The Pine-Richland School Board already is looking at next year's budget, millage rate and a long-range forecast that shows expenses outpacing revenue.
Dana Siford, director of finance and school services, presented budget figures (see pdf in photo box) and reviewed the budget process Monday night for the board's finance committee.
On a graph showing budget figures from 2010 to 2018 is a divergent spot located above the year 2013 where the red line of expenses crosses over and rises above the blue line of revenue.
Siford also presented preliminary budget documents that factor in a 2 percent millage increase, which is the maximum amount allowed by the state.
"I did include the 2 percent tax increase ... just so we have somewhere to start from," Siford said.
It is too early to tell if or how much taxes will be increased.
If the school board wants to raise the tax rate higher than the 2 percent maximum set by the state, it must ask for the state's permission as part of a complicated budget process.
To make things even more complicated, the school board first must lower the millage rate to account for the county's reassessment.
Siford said the school board will follow a formula to reset the millage rate, but that cannot be done until she gets certified reassessment numbers from Allegheny County in January.
From that point, the school board discusses setting a tax rate for the 2013-14 school year.
By the end of January, the school board has to decide whether to adopt a resolution indicating it will not raise the tax rate more than the 2 percent maximum.
Otherwise, the board must make a proposed preliminary budget available for public inspection and ask the state for an exception to the 2 percent maximum.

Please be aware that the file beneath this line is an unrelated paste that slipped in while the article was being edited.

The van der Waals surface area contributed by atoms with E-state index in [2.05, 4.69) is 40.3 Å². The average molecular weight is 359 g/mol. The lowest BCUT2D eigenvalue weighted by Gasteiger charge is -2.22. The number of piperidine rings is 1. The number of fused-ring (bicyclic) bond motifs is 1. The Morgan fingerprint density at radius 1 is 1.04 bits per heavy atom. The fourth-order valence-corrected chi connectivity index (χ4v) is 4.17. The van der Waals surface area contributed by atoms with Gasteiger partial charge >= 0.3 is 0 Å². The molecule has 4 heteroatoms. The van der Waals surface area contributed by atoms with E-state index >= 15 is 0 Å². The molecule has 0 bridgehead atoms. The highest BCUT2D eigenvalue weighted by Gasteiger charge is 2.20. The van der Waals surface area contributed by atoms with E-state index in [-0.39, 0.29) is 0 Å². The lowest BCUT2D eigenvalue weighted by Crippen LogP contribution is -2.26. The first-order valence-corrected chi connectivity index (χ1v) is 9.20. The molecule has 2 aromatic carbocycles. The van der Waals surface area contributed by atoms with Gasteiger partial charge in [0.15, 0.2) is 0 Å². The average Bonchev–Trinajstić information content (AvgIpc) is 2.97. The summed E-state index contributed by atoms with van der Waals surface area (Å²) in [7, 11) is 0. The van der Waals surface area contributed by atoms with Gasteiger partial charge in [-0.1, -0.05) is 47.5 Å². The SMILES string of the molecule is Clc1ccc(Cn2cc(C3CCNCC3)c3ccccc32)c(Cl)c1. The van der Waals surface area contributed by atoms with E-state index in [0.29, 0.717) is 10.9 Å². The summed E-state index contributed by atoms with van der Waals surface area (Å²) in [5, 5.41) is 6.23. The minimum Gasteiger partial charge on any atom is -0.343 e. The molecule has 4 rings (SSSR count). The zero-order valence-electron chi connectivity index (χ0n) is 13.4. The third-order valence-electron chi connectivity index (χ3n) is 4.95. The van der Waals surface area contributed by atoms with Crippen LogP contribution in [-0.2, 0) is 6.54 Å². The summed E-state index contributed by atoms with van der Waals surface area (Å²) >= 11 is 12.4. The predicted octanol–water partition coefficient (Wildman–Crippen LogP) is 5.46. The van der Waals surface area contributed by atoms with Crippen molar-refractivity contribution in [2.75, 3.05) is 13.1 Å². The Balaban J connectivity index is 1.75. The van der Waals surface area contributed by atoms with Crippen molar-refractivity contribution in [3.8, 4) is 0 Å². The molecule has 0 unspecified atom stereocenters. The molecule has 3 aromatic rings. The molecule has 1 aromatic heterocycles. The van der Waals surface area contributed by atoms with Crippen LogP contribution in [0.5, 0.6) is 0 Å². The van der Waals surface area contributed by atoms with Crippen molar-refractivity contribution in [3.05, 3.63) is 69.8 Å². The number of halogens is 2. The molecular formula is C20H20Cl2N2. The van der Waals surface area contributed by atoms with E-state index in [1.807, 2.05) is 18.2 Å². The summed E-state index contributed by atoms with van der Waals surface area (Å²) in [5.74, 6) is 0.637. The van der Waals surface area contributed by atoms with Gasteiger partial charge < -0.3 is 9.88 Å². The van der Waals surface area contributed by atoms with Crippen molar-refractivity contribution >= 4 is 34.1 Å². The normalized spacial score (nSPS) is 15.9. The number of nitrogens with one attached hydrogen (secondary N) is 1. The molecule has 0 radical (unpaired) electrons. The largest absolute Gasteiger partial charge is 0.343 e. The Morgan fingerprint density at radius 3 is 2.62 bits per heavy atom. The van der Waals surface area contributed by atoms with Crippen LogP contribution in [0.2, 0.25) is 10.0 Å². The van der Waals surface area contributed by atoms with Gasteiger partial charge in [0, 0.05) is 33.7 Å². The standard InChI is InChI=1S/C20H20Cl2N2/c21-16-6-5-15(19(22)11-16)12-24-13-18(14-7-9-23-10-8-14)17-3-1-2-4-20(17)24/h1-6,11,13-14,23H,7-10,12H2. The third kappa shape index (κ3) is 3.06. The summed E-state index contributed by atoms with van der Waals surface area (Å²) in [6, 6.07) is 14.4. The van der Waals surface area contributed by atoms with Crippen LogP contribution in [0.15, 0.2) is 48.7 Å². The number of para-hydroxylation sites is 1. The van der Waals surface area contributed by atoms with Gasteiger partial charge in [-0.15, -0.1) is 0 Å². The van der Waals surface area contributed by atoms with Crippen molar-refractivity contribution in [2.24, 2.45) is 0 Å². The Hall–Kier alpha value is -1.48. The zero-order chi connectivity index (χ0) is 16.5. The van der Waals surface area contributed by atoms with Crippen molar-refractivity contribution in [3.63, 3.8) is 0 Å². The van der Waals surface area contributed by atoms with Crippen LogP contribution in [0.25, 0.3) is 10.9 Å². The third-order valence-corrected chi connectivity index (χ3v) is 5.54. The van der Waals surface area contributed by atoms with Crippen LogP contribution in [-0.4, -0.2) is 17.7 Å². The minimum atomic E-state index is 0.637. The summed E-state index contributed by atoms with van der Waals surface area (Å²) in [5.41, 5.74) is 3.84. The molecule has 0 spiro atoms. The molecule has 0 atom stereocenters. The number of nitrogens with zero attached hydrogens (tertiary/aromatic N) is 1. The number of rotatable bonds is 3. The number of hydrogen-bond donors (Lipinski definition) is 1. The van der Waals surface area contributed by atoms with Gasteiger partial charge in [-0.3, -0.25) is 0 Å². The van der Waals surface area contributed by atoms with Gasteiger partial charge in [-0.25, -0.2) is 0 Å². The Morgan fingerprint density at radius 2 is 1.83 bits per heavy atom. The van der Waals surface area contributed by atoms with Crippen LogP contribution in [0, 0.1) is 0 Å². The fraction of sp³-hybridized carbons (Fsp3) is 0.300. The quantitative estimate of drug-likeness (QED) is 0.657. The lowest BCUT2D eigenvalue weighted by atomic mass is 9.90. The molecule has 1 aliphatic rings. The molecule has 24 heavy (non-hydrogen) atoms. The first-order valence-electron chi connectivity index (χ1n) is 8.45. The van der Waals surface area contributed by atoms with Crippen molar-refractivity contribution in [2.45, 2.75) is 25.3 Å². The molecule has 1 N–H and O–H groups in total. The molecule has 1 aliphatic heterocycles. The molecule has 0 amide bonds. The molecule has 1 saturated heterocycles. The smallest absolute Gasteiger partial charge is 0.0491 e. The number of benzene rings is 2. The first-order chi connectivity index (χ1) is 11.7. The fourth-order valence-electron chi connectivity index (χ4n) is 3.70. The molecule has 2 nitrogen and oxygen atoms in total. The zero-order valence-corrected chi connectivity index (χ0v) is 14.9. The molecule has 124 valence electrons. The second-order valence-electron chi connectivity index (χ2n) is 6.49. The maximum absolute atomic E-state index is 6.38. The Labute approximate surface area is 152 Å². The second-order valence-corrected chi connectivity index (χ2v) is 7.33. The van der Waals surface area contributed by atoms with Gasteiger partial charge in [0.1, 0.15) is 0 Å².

Siford's budget projections show the district's expenses could outstrip revenue and fund balance by as much as $12 million by the end of 2018.
To come up with that figure, Siford estimates that expenses will be higher than revenue by $6.2 million and the fund balance will be minus $5.9 million.
As the school board looks for alternative sources of funding, Siford also pointed out that the district has a policy in place that allows it to accept advertising. She noted the board could consider charging fees for naming rights to its stadium, auditoriums or other large areas.
The finance committee also briefly discussed the possibility of working with the nonprofit PROF to raise funds for the district.
Finance committee members asked questions during the hourlong meeting, but did not discuss the budget projections at length.
Did you know the school district's budget process for 2013-14 has started already? What do you think the Pine-Richland School Board should do about any budget shortfalls? Tell us in the comments.